Ultimately, by the end of the day, The Legacy of Luther Strode ends cleanly — perhaps even a little abruptly — but the character’s legacy will still remain, with two leading voices now putting their freshman series to rest. As a whole, I don’t know if this series will ever be as deep as it could have been, relying so much on Moore’s astonishing artwork — in certain ways, it reminds me of an extended version of the ultra-violent scenes that would pop up from time to time in Robert Kirkman, Cory Walker and Ryan Ottley’s Invincible. While the storyline might not be the most memorable, as a piece of exciting artwork, there’s still a lot to like about this over-the-top, action-packed finale.

Credit: Titan Comics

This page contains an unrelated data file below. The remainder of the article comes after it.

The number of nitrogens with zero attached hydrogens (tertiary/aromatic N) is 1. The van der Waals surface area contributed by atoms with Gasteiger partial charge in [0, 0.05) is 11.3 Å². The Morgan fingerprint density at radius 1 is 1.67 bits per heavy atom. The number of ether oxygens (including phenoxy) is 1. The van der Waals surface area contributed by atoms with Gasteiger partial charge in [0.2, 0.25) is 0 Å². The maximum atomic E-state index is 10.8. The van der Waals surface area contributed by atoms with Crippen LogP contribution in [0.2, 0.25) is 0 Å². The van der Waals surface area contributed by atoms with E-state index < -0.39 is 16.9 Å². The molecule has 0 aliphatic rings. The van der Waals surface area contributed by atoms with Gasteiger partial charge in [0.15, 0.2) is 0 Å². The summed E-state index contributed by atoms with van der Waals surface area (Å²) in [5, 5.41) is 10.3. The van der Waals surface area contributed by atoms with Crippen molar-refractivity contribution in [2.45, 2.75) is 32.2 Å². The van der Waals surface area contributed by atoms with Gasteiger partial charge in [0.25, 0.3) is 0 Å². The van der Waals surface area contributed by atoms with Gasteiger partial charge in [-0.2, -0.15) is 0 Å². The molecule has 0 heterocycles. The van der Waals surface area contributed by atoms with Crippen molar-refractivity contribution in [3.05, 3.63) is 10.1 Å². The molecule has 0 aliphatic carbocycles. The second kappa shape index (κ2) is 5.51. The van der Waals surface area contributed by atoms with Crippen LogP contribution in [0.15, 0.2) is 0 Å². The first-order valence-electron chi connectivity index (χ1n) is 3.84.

Doctor Who: The Twelfth Doctor #2.6
Written by George Mann
Art by Mariano Laclaustra, Carlos Cabrera and Thiago Riberio
Lettering by Richard Starkings and Jimmy Betancourt
Published by Titan Comics
Review by Justin Partridge
‘Rama Rating: 8 out of 10

The departure of a companion is always a bittersweet, yet momentous affair for Doctor Who. But, while we will have to wait until 2017 to see exactly what Pearl Mackie’s Bill brings to the TARDIS on TV, Titan Comics’ The Twelfth Doctor #2.6 uses Clara Oswald’s exit as a springboard for a fun new jumping on point, introducing comic readers to a new comic exclusive companion. Traveling alone again, the Doctor finds himself embroiled in a deadly conspiracy aboard a vast space station called the Twist, dragging along Hattie, the bass player for a futuristic punk band, as well as his flash new sonic screwdriver, making its comic debut. Stocked with character building and written with new readers in mind, Doctor Who: The Twelfth Doctor #2.6 is a brisk and quick witted entry point for new readers as well as a solid first installment of the newest arc in Titan’s already strong Doctor Who offerings.